• desiccate •
Part of Speech: Verb
Meaning: 1. To dry out completely or cause to dry out. 2. Draw the life or vitality from, make dull and uninteresting.
Notes: The trick in spelling today's word is in remembering to double the C and not the S. Once we master this trick, we can then use today's verb as an adjective meaning the same as desiccated if only we pronounce the final syllable slightly differently, [de-sê-kêt], as a desiccate (dried) fig. It has produced a large family: desiccation is the process. A machine for drying is a desiccator while a drying agent such as is used in camera cases and with certain medicines that must be kept dry is a desiccant.
In Play: Any time liquid is withdrawn from something leaving it dry, that object is desiccated (or dessicate): "If you desiccate a plum, you have a prune—the same applies to jobs." However, withdrawing the life juices from anything, even metaphorically, is also desiccation: "Lyda Cain can desiccate the liveliest of parties with her persistent droning about herself."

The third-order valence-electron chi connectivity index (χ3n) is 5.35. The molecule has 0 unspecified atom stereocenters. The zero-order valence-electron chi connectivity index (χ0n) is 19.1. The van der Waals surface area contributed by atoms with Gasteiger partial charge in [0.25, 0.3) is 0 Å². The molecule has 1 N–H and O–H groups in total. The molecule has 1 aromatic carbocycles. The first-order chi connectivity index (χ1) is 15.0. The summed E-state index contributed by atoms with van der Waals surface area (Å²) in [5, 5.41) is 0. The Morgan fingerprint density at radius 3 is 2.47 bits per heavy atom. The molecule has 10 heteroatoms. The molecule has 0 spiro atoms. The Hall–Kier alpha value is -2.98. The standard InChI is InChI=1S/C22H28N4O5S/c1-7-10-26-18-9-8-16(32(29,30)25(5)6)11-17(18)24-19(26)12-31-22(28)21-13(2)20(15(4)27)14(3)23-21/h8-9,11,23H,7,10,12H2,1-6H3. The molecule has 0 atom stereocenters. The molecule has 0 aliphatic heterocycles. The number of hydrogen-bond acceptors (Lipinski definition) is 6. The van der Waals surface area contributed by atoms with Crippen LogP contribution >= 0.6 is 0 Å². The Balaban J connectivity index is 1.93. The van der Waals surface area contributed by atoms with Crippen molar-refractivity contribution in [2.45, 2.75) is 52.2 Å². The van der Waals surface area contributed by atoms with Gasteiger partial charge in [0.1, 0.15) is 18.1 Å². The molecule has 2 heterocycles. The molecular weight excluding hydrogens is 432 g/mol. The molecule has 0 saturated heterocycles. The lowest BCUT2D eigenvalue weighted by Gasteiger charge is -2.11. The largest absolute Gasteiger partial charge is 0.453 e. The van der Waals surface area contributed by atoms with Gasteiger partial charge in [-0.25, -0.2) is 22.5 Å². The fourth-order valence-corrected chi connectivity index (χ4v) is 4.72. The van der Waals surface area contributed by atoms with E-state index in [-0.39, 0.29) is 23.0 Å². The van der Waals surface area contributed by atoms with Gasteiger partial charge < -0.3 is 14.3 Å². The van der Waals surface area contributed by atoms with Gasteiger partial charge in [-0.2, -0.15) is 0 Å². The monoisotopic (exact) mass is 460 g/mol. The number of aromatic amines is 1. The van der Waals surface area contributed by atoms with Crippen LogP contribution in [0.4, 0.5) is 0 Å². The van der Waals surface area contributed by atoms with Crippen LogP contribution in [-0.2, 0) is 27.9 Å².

Word History: Today's word comes from Latin desiccatus "dried", the past participle of desiccare "to dry up", composed of de- "from, off" + siccare "to dry", a verb derived from siccus "dry". Siccus also underlies siccative "drying, drying agent" and is related to Greek ischnos "dry, withered", Sanskrit sincati "makes dry", and Russian sukhoi "dry". Siccus went on to become Portuguese and Spanish seco, and French sec "dry", as in un champagne sec "a dry champagne". (We hope that suggestions like today's Good Word from Ira Lourie do not dry up.)
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